Sergiy Derevyanchenko is one of those talented fighters who wins just about every time except when it matters most.
He was 390-20 as an amateur and competed in the 2008 Olympic Games in Beijing, China, representing Ukraine. He won his opening round match but was eliminated in the second round.
That was a theme of his amateur career. His only major amateur medal, despite all of that winning he did, was a bronze at the 2007 World Championships in Chicago.
<p class="canvas-atom canvas-text Mb(1.0em) Mb(0)–sm Mt(0.8em)–sm" type="text" content="As a pro, he’s 13-2 with 10 knockouts, but his two defeats came in his only two title fights, to Daniel Jacobs and Gennadiy Golovkin.» data-reactid=»34″>As a pro, he’s 13-2 with 10 knockouts, but his two defeats came in his only two title fights, to Daniel Jacobs and Gennadiy Golovkin.
On Saturday (7 p.m. ET, Showtime PPV) in the main event at the Mohegan Sun in Uncasville, Connecticut, Derevyanchenko will get what may be his last crack at gold when he challenges Jermall Charlo for the WBC middleweight title.
At the MGM Grand Sports Book, Charlo is -170, while Derevyanchenko is +140.
The 34-year-old hasn’t been the busiest pro, but believes all the fights he had in the amateur ranks are significant.
“My amateur experience has helped me a lot,” he said. “I came to the pros with much more experience in the ring than most other fighters and it’s been a big part of what I’ve accomplished. I believe that all of that experience will help me get the win on Saturday and take Charlo’s belt.”
Derevyanchenko knows he needs to get off to a quick start against Charlo. He was dropped in the first round against both Jacobs and Golovkin.
He went on to give Golovkin fits in what turned out to be an incredible fight. Even the news that came out following that bout that Golovkin had been sick all week did not diminish the excitement that surrounded Derevyanchenko’s effort in pushing Golovkin to the brink.
Even though he lost, he wants to ride that momentum into the bout with Charlo.
“I’ll be very focused in the early rounds against Charlo,” Derevyanchenko said. “We’re not dwelling on the past. We always have an eye looking forward. I’ll try to get the win faster against Charlo, so we’ll be applying more pressure early.
“Those first-round knockdowns were just brief moments in those fights. I quickly moved on, put them behind me and fought my way back into it. I told myself that I may have lost the first round, but I just had to be better in the remaining rounds.”
PPV price sky high
The Showtime pay-per-view card is priced ridiculously high at $74.95, which all but guarantees that it will be extremely lucky to hit 100,000 buys.
It’s a solid card, but there is no can’t-miss fight on it or a fight that people have been begging for. A lot of the card’s expectations center around the hopes that the public will buy into the Charlo twins as the next big thing in boxing.
That hasn’t occurred so far and it’s unlikely to occur on Saturday. Though Jermall Charlo holds the WBC middleweight title, it’s Canelo Alvarez and Golovkin who are regarded as Nos. 1-2 in the division.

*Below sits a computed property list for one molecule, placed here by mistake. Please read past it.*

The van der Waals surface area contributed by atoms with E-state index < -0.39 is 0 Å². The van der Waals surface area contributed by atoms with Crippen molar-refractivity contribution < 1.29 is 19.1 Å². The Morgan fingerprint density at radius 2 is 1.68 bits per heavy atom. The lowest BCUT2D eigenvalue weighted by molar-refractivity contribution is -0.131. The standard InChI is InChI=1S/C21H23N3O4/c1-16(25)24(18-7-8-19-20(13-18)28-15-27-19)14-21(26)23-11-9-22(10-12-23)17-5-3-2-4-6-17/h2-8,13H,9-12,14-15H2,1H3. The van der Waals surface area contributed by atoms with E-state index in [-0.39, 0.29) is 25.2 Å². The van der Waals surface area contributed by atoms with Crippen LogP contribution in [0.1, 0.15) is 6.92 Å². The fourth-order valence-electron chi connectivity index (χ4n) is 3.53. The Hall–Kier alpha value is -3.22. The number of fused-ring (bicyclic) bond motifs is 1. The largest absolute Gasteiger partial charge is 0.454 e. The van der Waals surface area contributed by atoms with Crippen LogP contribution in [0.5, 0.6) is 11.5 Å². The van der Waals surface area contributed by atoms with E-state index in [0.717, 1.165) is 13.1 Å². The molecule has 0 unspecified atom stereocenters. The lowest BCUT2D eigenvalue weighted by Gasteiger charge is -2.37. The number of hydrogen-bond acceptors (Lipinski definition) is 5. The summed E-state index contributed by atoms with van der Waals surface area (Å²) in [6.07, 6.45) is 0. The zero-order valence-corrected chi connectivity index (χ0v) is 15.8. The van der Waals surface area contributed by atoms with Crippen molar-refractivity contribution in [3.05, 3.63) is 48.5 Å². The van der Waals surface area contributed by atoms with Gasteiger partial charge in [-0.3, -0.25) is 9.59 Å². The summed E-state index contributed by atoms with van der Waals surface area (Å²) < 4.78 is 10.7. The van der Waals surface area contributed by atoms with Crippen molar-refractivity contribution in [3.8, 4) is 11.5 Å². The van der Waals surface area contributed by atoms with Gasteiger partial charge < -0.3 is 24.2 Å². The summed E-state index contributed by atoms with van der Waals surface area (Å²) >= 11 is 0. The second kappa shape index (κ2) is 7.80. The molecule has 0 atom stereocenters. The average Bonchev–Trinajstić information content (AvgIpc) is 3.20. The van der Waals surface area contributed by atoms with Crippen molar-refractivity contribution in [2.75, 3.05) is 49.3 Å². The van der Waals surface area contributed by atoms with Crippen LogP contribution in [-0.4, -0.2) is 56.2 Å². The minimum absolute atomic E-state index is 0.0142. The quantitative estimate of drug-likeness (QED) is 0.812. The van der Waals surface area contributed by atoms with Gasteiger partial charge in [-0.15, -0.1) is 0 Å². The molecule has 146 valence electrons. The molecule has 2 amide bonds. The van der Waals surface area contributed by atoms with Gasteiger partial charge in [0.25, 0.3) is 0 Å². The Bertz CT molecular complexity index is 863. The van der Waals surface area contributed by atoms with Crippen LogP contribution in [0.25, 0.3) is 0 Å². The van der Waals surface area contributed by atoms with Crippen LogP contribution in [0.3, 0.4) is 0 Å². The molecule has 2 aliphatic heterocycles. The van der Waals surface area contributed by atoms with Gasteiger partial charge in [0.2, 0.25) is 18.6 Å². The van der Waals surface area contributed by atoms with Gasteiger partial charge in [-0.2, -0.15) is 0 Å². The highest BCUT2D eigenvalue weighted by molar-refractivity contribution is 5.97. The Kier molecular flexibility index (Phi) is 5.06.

Jermell Charlo, who faces Jeison Rosario for the WBC, WBA and IBF super welterweight titles on the card, is probably the top 154-pounder in the world, but there are no big names like Alvarez or Golovkin there.
The show would have been far more attractive at $40. At $75, it blows away just about any chance of the winners gaining a lot of momentum off of their bouts on Saturday.
Ennis impresses big-time
Jaron Ennis stopped veteran Juan Carlos Abreu on Saturday at Mohegan Sun in a highly impressive performance that was televised live on Showtime.
How impressive was he? Well, so much so that I think he’s neck-and-neck with Vergil Ortiz as the best welterweight prospect in the world.
Ennis is 26-0 with 24 knockouts and is going to be a favorite in this division for a long time.
It would be great to see a fight between Ennis and Ortiz, though that is highly unlikely to occur, at least not in the near future.
‘Panama’ Lewis dead at 74
Veteran trainer Carlos “Panama” Lewis, who possessed a brilliant boxing mind, died Monday at 74.
Lewis, of course, won’t be known so much for his genius as a boxing tactician but for his role in one of the most despicable acts in boxing history.
On June 16, 1983, Lewis removed the padding from Luis Resto’s gloves before Resto fought unbeaten Billy Collins Jr. Resto was a journeyman and Collins was heavily favored.
Resto, though, delivered a frightful beating to Collins. Later, it was learned Lewis had taken the padding out of the gloves. Neither Resto nor Collins ever fought again and Collins died in a car accident his family said was the result of drinking brought on by the depression he suffered from the Resto bout.
Resto years later admitted Lewis tampered with the gloves and said he also soaked his hand wraps in plaster of Paris.
Lewis vehemently denied the allegations, but they never left him and he died in disgrace.
He said it
“Derevyanchenko is a come-forward fighter. He’s going to bring a lot of power and speed with good technical skills. He calls himself ‘The Technician,’ but we’ll see how technical he is once I start putting my jab in his face. I’m going to use all my natural skills in this fight.” — WBC middleweight champion Jermall Charlo
<p class="canvas-atom canvas-text Mb(1.0em) Mb(0)–sm Mt(0.8em)–sm" type="text" content="More from Yahoo Sports:» data-reactid=»91″>More from Yahoo Sports: